Generally, the absorption band around 910 cm-1 was assigned to monitor the epoxy equivalent conversion (the C-O-C bond of epoxy groups) [45, 46]. Figure 5b,c shows the FT-IR spectrum of the composites with unmodified and modified nano-TiO2, respectively. The decreased intensity of the absorption band could be attributed to the ring-opening of epoxy groups induced by the reaction between hydroxyl of COOH and epoxy groups during the crosslinking. In contrast to the sample with unmodified nano-TiO2, the sample with modified nano-TiO2 exhibits larger decreasing amplitude of the absorbance. Particularly, the absorbance at 908 cm-1 as a function of temperature for the two systems were plotted in Figure 5d, demonstrating a faster decreasing tendency of the absorbance at this band for the polyester/modified nano-TiO2 composite. It suggests a promoting effect of modified nano-TiO2 on the crosslinking reaction.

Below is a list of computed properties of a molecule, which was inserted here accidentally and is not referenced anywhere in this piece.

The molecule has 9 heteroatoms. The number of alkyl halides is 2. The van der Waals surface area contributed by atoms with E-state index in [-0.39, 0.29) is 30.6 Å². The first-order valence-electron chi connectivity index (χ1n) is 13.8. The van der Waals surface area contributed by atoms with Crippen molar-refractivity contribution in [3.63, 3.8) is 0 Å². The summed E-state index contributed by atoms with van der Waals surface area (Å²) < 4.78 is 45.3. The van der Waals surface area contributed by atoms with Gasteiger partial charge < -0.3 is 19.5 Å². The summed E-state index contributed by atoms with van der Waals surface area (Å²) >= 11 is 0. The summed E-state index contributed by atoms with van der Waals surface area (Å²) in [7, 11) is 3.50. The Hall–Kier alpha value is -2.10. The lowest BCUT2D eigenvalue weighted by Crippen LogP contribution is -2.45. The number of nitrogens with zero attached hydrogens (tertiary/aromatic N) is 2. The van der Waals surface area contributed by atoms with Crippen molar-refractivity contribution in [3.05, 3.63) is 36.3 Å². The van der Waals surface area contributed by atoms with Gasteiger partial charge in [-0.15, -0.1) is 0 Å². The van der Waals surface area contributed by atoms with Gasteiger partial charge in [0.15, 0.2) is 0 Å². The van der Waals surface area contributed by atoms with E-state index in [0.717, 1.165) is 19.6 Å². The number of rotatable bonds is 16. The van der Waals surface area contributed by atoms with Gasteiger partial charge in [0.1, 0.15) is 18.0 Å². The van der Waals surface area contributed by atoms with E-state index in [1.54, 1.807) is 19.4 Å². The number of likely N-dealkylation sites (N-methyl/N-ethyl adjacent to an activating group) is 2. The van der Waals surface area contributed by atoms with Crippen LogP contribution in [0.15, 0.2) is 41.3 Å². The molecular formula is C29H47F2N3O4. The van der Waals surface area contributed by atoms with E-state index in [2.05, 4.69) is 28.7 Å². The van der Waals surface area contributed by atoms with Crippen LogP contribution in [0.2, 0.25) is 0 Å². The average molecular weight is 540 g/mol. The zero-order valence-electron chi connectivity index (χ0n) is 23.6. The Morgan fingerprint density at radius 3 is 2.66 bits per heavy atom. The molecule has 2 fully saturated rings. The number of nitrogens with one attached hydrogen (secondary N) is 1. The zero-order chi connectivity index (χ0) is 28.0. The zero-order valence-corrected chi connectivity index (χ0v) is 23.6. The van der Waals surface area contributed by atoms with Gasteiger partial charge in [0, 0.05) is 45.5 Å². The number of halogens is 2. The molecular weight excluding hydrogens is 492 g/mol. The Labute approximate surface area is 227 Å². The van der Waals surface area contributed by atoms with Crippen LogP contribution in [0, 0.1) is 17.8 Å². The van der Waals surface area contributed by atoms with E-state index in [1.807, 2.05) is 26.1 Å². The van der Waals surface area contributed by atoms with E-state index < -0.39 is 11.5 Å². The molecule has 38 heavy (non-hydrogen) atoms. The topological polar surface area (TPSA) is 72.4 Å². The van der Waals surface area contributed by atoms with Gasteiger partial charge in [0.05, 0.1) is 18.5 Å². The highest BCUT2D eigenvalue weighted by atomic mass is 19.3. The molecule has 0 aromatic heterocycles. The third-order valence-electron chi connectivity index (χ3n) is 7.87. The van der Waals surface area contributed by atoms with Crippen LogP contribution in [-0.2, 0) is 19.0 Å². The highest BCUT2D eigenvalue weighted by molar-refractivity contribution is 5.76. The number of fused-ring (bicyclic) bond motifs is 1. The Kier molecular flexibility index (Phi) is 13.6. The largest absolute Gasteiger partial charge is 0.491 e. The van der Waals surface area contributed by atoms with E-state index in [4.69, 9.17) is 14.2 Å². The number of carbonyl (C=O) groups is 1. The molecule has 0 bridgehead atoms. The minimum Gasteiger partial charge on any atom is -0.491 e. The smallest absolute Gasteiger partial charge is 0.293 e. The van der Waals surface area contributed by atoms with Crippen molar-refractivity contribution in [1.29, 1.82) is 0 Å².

As a supplement, the colour aberration (determined by the value of ΔE) of the samples during the accelerated ageing was also observed. Figure 6b shows significant decrease in the colour aberration of the samples with modified nano-TiO2. This is due to lower degradation occurred in the polyester/nano-TiO2 composites. In this case, the nano-TiO2 plays a role in shielding UV radiation by absorption and scattering. After 1500-h ageing, the ΔE of the sample modified with 2.0 wt.% nano-TiO2 is 2.15, with reduction of 27.6% compared to a 2.97 ΔE of the sample without nano-TiO2. Coinciding with the results of gloss retention, the colour aberration of the sample decreases with the concentration of nano-TiO2.
Mean value of surface roughness parameters (Ra) and root-mean-square (RMS) height of the samples
Polyester without nano-TiO2
Polyester/2.0 wt% nano-TiO2 composite